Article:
BOURBONNAIS — The Bears’ preseason loss Thursday to the Ravens was full of messages for rookie linebacker Roquan Smith — provided Smith didn’t pull a Martellus Bennett-like stunt and refuse to watch his own team, that is.
The first message was former Bears star Brian Urlacher’s entrance. While former Ravens star Ray Lewis danced, Urlacher high-fived his way down a line of current Bears. It was a classy gesture from a member of the 2018 Hall of Fame class.
Smith should know that’s the standard. Being a linebacker for the Bears means more than making tackles. Like it or not, you will be the face of the team, one who follows in the footsteps of legends.
The second message came on the Bears’ sideline. Linebacker Nick Kwiatkoski didn’t play. He joined quarterback Mitch Trubisky — and every other player the Bears considered too valuable to risk injury-wise — as a spectator.
Smith should know Kwiatkoski is the starter. He earned his right to sit out a meaningless preseason game because of a strong training camp.
Another message came in the fourth quarter. Ravens rookie quarterback Lamar Jackson took off on a naked bootleg, but Bears safety Deiondre’ Hall chased him down from the opposite side of the field.
Jackson, a first-round pick who ran for 4,132 yards at Louisville and won the Heisman Trophy in 2016, was stopped before reaching a first down by a fourth-round pick in 2016 who is on the bubble with the Bears.
Smith should know that, regardless of how fast and good he was in college, the NFL level is faster and better.
On Saturday, Smith’s contract impasse reached its 20th day. At this point, certain contract language about behavior shouldn’t matter as much, especially after the Bears sided with him on the new helmet rule. The more time Smith misses, the more he falls behind and the more he has to do to win over his new teammates.
Players always know best. They know who is ready and who isn’t. They know which teammates give them the best chance to win. It happened last season. If then-coach John Fox hadn’t replaced Mike Glennon with Trubisky, he risked alienating parts of his locker room.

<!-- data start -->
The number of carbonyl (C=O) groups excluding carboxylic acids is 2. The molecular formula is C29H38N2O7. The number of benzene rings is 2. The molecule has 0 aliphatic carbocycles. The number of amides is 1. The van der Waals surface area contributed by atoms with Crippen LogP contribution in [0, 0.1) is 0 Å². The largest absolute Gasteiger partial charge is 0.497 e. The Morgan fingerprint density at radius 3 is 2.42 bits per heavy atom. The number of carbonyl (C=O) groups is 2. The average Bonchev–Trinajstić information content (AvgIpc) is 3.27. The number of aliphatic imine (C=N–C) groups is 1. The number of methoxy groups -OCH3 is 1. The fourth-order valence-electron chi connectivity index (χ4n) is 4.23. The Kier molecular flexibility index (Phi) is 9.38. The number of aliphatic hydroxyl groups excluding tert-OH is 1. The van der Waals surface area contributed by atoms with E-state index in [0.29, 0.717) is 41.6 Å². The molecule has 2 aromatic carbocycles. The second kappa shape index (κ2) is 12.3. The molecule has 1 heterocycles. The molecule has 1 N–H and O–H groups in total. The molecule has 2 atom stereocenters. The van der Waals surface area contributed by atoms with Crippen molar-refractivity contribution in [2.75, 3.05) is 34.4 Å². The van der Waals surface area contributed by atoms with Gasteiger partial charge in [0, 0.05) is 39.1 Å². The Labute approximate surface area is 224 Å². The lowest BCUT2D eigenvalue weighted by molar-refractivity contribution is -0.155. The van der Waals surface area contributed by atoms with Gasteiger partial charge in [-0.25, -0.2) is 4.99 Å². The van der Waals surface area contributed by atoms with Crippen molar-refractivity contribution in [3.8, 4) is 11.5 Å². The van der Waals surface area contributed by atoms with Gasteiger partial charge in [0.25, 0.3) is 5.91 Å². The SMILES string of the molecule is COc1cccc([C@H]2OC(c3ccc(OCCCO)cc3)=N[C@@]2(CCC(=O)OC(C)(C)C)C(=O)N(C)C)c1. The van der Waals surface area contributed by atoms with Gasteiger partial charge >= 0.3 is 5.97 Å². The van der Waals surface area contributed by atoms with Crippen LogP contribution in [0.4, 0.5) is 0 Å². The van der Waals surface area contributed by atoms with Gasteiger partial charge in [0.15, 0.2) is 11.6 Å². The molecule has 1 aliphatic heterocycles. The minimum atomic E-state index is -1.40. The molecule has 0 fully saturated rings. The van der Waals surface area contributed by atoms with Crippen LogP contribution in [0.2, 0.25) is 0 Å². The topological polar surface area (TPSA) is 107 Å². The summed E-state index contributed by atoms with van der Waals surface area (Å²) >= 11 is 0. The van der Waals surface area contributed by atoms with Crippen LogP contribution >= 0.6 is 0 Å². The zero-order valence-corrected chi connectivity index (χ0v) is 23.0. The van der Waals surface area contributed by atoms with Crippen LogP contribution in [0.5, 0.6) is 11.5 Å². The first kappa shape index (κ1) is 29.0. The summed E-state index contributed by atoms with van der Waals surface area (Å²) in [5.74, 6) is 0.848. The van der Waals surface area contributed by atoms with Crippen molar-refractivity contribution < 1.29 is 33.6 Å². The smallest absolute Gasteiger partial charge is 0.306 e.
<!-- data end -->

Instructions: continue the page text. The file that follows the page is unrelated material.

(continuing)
If Smith is the player the Bears think he is, then he will overcome his bumpy beginning. But with every day missed in camp, the impasse only looks worse for him — and him alone.
Only one person can end what coach Matt Nagy called a ‘‘stalemate,’’ and it’s Smith. He must tell his agents he wants to be in Bourbonnais, where his teammates are practicing in 90-degree heat and humidity this weekend.
To his credit, Nagy has handled the Smith situation well publicly. He has been open and honest. But Saturday felt different. He was terse when asked about Smith.
Reporter: ‘‘Coming back here and Roquan Smith is still not here, any disappointment in that?’’
Nagy: ‘‘No, it’s the same thing.’’
Reporter: ‘‘Anything new?’’
Nagy: ‘‘Nothing new.’’
Reporter: ‘‘Are you guys talking to [Smith’s agents]?’’
Nagy: ‘‘Nothing’s new with him.’’
Regardless of how similar the Bears’ defense is to Georgia’s, Smith is behind in experience and conditioning, and Nagy knows it.
When Smith was last on the field with the Bears during the offseason program, defensive coordinator Vic Fangio said he saw a player who was learning but ‘‘doing well.’’ Still, Smith didn’t play with the starters much then.
‘‘He’s got to earn his stripes,’’ Fangio said May 30. ‘‘He had a good-enough college career . . . to get drafted where he was, and now he’s got to prove his worth.’’
Smith has more to prove now.
The Bears often have highlighted Smith’s football character since their contract dispute with his agents began. It’s time for the leading character in that impasse to show up and play now.
‘‘I’m sure he’s dying to be here, knowing him as a football player,’’ general manager Ryan Pace said when camp opened.
Only Smith can prove Pace right.
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